[PlayStation 4] Jagged Alliance: Rage Review
Set 20 years after the events of the first one that released in 1995, Jagged Alliance: Rage is the newest game in the series since the acquisition of the franchise by THQ Nordic. Learn more about this one in our Jagged Alliance: Rage review!
Jagged Alliance: Rage Trailer
After a very brief intro showing someone about to crash his helicopter, and after selecting two mercenaries, youâ€™re dropped right in your first mission… which does not last for long since you’re immediately captured. You then find your two characters tied on some medical beds, about to suffer a painful procedure that will mind control them, allowing the evil drug overlord to control their actions. Luckily enough, the scientist about to perform the procedure isnâ€™t too keen on those experiments and decides to free you and help you escape. Your escape from the lab will serve as a tutorial until you exit and end up on the island thatâ€™s completely controlled by the drug overlord.
The game is a tactical turn-based one, pretty much like Achtung! Cthulhu Tactics which I have recently reviewed. For those wonâ€™t donâ€™t know the formula, each turn you move or perform some actions with your units until they run out of Action Points (AP), or if you decide to end your turn early. Youâ€™ll be able to move in two different ways: running or sneaking. While the first one will allow you to move over a longer distance, it does have the disadvantage of making noise and potentially attracts your enemiesâ€™ attention. Sneaking, on the other hand, will make you unnoticeable, like a shadow in the night, but your movement range will be more limited.
Youâ€™ll obviously be able to attack your enemies, which can be done with weapons or with your bare hands. Should you be able to reach up to an enemy without him noticing, attacking him will give you a chance for an instant kill, thusly placing a somewhat important focus on the stealth aspect of the game. Since youâ€™ll be in forests and jungle areas a lot of time, high grass will help you stay hidden so that you can get close enough undetected to deal some one-hit kills here and there.
Thereâ€™s a total of 6 mercenaries available, two of which you select right before starting your first mission. Each of them has different skills that can give you a wide variety of possibilities depending on your play style. They also all have what is listed as â€œthe goodâ€ and â€œthe bad,â€ which are character traits. For example, one of the characters is an alcoholic, so you have to make sure you find some alcohol every now and then for him to drink or else his hit ratio drops by a lot!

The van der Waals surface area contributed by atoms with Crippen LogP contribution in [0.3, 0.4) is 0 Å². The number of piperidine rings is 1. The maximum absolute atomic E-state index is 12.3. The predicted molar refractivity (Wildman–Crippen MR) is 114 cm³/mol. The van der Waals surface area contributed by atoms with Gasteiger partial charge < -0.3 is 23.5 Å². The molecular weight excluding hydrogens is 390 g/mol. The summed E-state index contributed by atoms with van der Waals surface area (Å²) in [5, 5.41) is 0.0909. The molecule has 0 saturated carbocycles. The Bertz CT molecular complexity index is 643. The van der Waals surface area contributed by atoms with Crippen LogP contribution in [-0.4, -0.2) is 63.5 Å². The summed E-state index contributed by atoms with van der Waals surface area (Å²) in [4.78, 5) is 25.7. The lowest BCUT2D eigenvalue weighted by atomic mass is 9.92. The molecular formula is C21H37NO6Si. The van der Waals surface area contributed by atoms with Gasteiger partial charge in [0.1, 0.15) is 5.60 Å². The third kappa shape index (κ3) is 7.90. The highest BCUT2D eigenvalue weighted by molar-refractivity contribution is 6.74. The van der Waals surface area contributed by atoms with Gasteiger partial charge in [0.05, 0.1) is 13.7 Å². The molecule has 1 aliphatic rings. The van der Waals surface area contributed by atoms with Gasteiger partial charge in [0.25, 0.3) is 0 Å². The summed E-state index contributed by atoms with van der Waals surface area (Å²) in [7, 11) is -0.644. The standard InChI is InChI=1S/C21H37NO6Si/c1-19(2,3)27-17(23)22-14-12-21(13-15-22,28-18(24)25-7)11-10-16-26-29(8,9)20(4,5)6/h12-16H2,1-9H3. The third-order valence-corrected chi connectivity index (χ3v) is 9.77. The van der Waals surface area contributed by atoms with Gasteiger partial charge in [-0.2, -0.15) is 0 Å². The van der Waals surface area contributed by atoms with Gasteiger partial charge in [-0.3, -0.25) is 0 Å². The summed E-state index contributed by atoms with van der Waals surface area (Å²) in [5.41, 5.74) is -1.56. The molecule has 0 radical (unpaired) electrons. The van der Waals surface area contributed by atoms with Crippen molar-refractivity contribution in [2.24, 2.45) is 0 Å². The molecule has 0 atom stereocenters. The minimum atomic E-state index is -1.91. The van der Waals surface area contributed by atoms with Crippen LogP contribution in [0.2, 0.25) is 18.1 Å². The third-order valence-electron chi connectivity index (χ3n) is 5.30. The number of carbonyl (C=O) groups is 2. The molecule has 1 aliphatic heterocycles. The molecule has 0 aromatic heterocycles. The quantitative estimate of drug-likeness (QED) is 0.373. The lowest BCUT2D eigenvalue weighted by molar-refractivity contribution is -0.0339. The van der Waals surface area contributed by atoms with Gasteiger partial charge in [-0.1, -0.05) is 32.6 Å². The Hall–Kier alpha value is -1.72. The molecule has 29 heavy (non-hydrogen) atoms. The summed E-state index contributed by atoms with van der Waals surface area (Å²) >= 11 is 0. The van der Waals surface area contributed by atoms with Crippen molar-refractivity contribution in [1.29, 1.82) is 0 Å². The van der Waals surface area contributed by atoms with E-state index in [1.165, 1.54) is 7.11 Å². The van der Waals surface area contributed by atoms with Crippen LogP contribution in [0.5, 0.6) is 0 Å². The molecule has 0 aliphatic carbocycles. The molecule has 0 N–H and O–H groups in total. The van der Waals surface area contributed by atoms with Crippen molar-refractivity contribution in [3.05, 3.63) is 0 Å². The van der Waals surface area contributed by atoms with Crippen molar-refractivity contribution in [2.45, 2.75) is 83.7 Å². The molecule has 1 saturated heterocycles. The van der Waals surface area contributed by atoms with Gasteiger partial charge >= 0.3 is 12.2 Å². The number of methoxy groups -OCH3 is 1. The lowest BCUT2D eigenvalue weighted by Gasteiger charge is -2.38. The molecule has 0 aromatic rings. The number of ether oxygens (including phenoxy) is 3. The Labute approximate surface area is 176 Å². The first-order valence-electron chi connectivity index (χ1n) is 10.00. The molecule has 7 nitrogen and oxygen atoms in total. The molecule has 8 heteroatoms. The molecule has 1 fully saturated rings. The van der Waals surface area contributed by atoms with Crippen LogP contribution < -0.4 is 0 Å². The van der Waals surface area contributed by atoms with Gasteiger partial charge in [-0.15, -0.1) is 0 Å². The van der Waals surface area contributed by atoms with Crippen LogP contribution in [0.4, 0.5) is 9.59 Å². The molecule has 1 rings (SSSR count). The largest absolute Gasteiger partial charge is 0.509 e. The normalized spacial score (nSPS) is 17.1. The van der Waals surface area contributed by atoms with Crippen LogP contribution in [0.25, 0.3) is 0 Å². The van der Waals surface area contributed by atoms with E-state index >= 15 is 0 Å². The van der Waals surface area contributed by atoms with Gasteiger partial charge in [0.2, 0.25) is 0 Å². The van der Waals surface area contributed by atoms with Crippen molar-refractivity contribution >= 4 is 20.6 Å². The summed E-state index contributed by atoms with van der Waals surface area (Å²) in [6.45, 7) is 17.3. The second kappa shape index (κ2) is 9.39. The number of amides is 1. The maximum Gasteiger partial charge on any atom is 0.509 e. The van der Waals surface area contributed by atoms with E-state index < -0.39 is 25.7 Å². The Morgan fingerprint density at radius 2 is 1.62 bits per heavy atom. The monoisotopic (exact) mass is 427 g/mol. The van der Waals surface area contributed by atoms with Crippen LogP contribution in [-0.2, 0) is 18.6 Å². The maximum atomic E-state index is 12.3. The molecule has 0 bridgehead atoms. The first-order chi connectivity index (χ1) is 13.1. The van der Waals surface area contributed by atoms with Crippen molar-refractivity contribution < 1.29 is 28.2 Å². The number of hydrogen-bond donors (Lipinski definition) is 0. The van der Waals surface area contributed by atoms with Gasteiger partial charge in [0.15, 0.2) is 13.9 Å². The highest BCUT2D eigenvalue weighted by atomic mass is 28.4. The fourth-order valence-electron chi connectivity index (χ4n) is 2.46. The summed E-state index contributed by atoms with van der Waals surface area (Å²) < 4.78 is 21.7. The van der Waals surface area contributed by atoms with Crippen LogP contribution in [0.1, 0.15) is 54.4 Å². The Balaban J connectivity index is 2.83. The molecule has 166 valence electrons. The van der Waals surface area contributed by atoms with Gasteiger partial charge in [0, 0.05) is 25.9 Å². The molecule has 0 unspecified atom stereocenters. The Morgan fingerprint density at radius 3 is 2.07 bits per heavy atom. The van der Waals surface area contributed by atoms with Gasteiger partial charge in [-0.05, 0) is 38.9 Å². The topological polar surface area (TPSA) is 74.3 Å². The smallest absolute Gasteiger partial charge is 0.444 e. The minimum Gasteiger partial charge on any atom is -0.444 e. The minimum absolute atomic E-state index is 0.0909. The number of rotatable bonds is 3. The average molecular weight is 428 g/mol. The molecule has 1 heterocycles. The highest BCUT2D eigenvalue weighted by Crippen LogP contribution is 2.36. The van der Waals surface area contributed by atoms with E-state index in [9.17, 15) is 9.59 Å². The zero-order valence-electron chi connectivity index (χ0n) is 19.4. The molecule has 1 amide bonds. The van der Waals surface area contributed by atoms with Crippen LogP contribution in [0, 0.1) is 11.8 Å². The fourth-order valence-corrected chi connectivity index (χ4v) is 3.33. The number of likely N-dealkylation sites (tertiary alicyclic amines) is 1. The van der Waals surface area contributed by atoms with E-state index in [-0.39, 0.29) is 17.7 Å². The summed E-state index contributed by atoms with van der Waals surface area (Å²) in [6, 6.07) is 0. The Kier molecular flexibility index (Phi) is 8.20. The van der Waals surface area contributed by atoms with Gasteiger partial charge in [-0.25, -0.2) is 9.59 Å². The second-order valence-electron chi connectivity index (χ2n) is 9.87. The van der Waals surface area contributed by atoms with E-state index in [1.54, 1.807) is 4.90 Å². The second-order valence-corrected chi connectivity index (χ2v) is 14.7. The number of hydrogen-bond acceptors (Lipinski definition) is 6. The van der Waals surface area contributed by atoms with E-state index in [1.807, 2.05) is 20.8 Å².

A bit later in the game, youâ€™ll have access to a map where you can choose to rest between missions, to recover, remove shrapnel, repair your weapons or trade stuff between your characters. A really interesting aspect of this is that enemies are on the lookout for you, and resting might have you end up in a fight afterward since they have moved closer to you on the map.
Although nice looking, Iâ€™ve had some small issues with the gameâ€™s presentation. I found the camera angles to be limiting and often found myself doing a lot of camera spin just to be able to highlight the specific tile where I wanted my character to go. I also had a lot of difficulty seeing the enemies during the missions. With the colorful maps with lots of details and the enemies having clothes thhat are pretty much the same colors, I had to move real slow on the map just to notice where the enemies were located.
But other than those two little issues that bugged me, Iâ€™ve had fun playing the game. Even on the easiest of the three available difficulties the game was still a challenge, and a wrong move could easily end up with me being surrounded by 5-6 enemies at once.
The fact that resting at your camp does not put enemies on pause is a really nice feature that made planning a very important part of my gameplay cycle.
Thereâ€™s one thing though that made the whole experience a bit irritating though, and that’s the chaining of the missions and the loading time. You see, each map takes at least 30 seconds to load before you can start playing. This could be bearable to a certain extent, but the thing is that a lot of times, the â€œmissionsâ€ are just you moving your characters to the other side of the map, without anything else happening or a quick chat with someone. That means that a â€œmissionâ€ that is a couple of minutes long with nothing to do that is preceded and followed by 30 seconds of loading, which did annoy me.
As for the trophies, thereâ€™s one for finishing the game on the hardest difficulty, and there are also a lot of trophies that could be easily missed. For example, finishing the game with no civilian killed or finishing the game with only two mercenaries. Your best bet if you aim for the Platinum trophy will probably be to do it in a couple of playthroughs, which gives this one a lot of extra replay value!
Even if there are some minor issues with the game and a close to an absent story, Cliffhanger Productions and THQ NOridc have done a good job at giving us a tactical game that should be a welcome addition to fans’ collections. If youâ€™re not fans of the genre though, this one might not win you over.
PSN Price: $29.99
This Jagged Alliance: Rage review is based on a PlayStation 4 copy provided by THQ Nordic.